Protecting the biosecurity of a facility involves a variety of best practices. Instead of explaining what we think is the best way to ensure healthy plants through biosecurity, we’d like to share what some of our clients and partners think.
“We design facilities to eliminate as many biohazards from being introduced as possible. We design for exclusion. The best way of eliminating something is to not introduce it in the first place. That means keeping biohazards from coming in from the outside.
Always design facilities so that everyone coming in from the outside goes through a clean room process. This minimizes the number of outside contaminants that can be brought into a grow. All staff should wear scrubs or uniforms that are laundered after each shift. No outside shoes should be allowed inside the clean areas.
Additionally, access to the cultivation facility should be restricted. Minimize the number of people in the facility and only allow necessary personnel to have access to certain areas of the facility. This limits the number of people going through and reduces the likelihood of contaminants being introduced or spread throughout a facility.”
-Jay Czarkowski, Founding Partner, Canna Advisors
“Keep executive leadership and administrative staff OUT OF THE GARDEN. Isolate your garden, make it a fun safe place to work, and make it like Fort Knox for people to get in.
Required clothing changes, daily and weekly clean down procedures and processes. Cleaning the mechanical equipment thoroughly and regularly. Utilizing material when building your gardening rooms that doesn’t absorb moisture and can easily be cleaned to be sanitary.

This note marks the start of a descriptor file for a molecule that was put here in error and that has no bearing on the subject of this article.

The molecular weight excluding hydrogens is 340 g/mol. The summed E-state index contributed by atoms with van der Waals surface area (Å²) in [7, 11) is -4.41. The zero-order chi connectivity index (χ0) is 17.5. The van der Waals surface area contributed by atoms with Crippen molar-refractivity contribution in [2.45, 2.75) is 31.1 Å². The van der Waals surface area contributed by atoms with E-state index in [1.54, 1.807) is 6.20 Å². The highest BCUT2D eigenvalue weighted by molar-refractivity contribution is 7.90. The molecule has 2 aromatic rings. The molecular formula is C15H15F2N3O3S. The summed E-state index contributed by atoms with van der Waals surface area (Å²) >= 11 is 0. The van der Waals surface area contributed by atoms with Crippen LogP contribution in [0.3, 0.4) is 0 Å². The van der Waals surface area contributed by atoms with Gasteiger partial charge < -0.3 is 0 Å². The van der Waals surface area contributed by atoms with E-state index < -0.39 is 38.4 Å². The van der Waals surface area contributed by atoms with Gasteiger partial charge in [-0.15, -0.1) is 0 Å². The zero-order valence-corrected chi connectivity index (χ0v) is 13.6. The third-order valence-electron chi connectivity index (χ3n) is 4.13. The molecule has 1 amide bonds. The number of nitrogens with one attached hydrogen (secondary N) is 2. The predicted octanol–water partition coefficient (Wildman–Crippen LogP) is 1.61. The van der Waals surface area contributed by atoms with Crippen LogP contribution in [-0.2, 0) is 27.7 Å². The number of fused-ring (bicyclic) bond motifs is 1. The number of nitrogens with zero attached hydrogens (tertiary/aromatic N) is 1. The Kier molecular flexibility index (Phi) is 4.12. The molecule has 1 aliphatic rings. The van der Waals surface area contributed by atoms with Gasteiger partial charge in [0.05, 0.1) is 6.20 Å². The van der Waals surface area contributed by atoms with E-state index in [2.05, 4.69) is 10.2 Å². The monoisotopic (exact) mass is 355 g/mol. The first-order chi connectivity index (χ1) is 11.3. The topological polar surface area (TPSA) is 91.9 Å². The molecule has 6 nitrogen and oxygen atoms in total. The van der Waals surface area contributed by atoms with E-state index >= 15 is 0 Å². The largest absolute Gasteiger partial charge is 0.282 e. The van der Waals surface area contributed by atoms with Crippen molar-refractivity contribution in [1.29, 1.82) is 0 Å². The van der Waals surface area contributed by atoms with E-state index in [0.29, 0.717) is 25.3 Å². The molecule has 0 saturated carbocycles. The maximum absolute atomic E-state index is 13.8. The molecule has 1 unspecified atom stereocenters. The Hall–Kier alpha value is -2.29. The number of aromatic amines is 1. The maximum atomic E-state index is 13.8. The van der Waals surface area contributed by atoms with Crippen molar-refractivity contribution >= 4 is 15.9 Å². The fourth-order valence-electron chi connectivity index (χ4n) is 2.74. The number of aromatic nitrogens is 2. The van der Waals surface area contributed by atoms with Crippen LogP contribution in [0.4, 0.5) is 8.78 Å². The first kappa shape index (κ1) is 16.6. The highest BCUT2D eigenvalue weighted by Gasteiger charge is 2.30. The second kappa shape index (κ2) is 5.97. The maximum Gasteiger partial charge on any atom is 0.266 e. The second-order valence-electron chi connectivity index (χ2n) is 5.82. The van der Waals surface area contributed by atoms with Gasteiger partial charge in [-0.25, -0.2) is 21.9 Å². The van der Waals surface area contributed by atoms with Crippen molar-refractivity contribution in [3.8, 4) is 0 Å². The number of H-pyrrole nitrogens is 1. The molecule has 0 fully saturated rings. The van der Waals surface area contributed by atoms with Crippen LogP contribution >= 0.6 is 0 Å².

I call it a “Grow Flow” which is a garden based workflow designed to isolate your garden rooms in an indoor environment while allowing for the most productive workflow possible. It is an arduous concept to work on that requires diligence in both planning and execution. It is an ongoing challenge we face in this new industry to set the Grow Flow standards for future generations of indoor commercial cannabis producers. The more the world learns how we do it, the better the world will do it.”
-Fitz Couhig, Pioneer Nuggets
“Clean room techniques:
- Filtered Supply air to pressurize the facility including Carbon, HEPA filtration and photo catalyst sterilization technology used within the facility.
- Sterilized footwear (Crocs) for all persons on the facility floor and footbaths throughout.
- Clean clothes for all employees and visitors and nitrile glove use mandatory for plant and product handling.
- Thorough cleaning of grow rooms every cycle using checklists and atomizer equipment.
- Monthly filter replacement in all areas.
- Hydrogen peroxide, isopropyl alcohol, and both aqueous and gaseous ozone for various sanitation applications.”
-Sean O’Leary, COO, Pioneer Nuggets
“"Keeping a grow clean is a huge challenge since factors such as workflow, climate control, air sanitation, and employee compliance can impact the overall cleanliness of a facility. Facility hygiene should always start by focusing on controlling hazards, and preventing the introduction of contaminants rather than focusing on remediation when problems do arise. It's important to frequently monitor a facility through environmental testing to ensure what you are doing is working. Through testing it's easier to validate facility cleanliness as well as create accountability throughout the whole production process."
-Michael Caffrey, Biological Engineer, Surna